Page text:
China’s space agency has a penchant for secrecy around its missions. It has shown more openness in the past year, providing a live video on state media of its Chang’e-4 mission’s launch to the moon. Should it announce a more precise arrival time, we will provide it here.
What will the spacecraft do on Wednesday?
Tianwen-1 launched from China last July, taking advantage of a period when Mars and Earth were closest to each other during their journeys around the sun. This allows a relatively short transit between the two worlds.
To catch up with Mars, the spacecraft has fired its engines on several occasions, correcting its course so it can approach the red planet at the correct angle. The most recent engine firing occurred on Feb. 5, and the probe sent back pictures of the red planet from a distance of about 1.3 million miles.
On Wednesday, the engine will light up again, expending much of the spacecraft’s remaining fuel in a braking maneuver. That should slow it considerably, and allow the probe to be captured by Martian gravity. There it will circle at a safe distance, joining the other cast of robotic explorers in Martian orbit and preparing for that later surface landing attempt.
Could anything go wrong?
The history of spaceflight is littered with failed voyages to Mars, including a Chinese mission in 2011 that never got out of Earth’s orbit after the Russian rocket it was traveling on failed. And a few spacecraft have stumbled during this final step of preparing to enter Martian orbit.
For instance, in 1999, NASA’s Mars Climate Orbiter suffered a navigation error — English units were not converted to metric — and the spacecraft burned in the Martian atmosphere. In 1992, NASA lost contact with its Mars Observer spacecraft days before it was to arrive at Mars, perhaps because of a fuel line rupture. After a Soviet mission in 1974, Mars 4, failed to fire its retro rockets, the spacecraft sailed away from Mars.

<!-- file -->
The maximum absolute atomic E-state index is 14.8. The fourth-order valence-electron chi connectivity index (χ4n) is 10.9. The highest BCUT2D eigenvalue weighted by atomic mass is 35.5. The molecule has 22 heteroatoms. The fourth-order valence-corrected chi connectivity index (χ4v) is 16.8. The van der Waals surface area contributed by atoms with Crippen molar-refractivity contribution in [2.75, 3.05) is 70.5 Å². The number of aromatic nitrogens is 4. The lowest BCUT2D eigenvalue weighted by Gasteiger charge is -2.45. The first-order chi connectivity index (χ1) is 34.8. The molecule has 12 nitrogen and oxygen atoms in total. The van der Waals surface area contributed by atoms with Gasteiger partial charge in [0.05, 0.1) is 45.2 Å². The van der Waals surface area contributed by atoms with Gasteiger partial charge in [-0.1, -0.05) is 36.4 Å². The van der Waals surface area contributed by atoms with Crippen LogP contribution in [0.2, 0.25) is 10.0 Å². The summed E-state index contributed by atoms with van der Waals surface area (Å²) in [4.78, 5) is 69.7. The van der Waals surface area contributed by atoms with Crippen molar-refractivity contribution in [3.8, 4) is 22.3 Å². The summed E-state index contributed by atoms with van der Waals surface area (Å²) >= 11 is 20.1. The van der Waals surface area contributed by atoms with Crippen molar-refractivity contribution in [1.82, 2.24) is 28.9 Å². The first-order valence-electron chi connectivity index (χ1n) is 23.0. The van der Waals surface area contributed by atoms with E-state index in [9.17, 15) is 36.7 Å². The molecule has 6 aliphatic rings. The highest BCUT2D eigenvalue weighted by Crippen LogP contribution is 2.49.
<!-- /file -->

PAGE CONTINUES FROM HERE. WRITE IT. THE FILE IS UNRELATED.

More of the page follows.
Still, the challenge of orbiting Mars is nothing compared with landing there.
When will China land on Mars?
The orbiter carries a lander and a rover which will make the difficult transit to the surface. China says it will attempt to land on Mars in May, but it has not specified a date.
Its destination is Utopia Planitia, a large basin in the northern hemisphere that most likely was once impacted by a meteor, and which was visited by NASA’s Viking 2 lander in 1976. One goal of the Tianwen-1 mission is to better understand the distribution of ice in this region, which future human colonists on Mars could use to sustain themselves.
Landing on the red planet is perilous. Spacecraft descend at a high speed and the thin atmosphere does little to help slow the trip to the ground. Air friction still generates extreme heat that must be absorbed or dissipated. A number of Soviet, NASA and European missions have crashed. Only NASA has landed intact more than once.
The Chinese spacecraft will spend months orbiting Mars to check systems and pick a landing spot that will not be too treacherous.
Should it land in one piece, the rover will need a name. After nominations from people in China, a panel of experts selected 10 semifinalists. Among…
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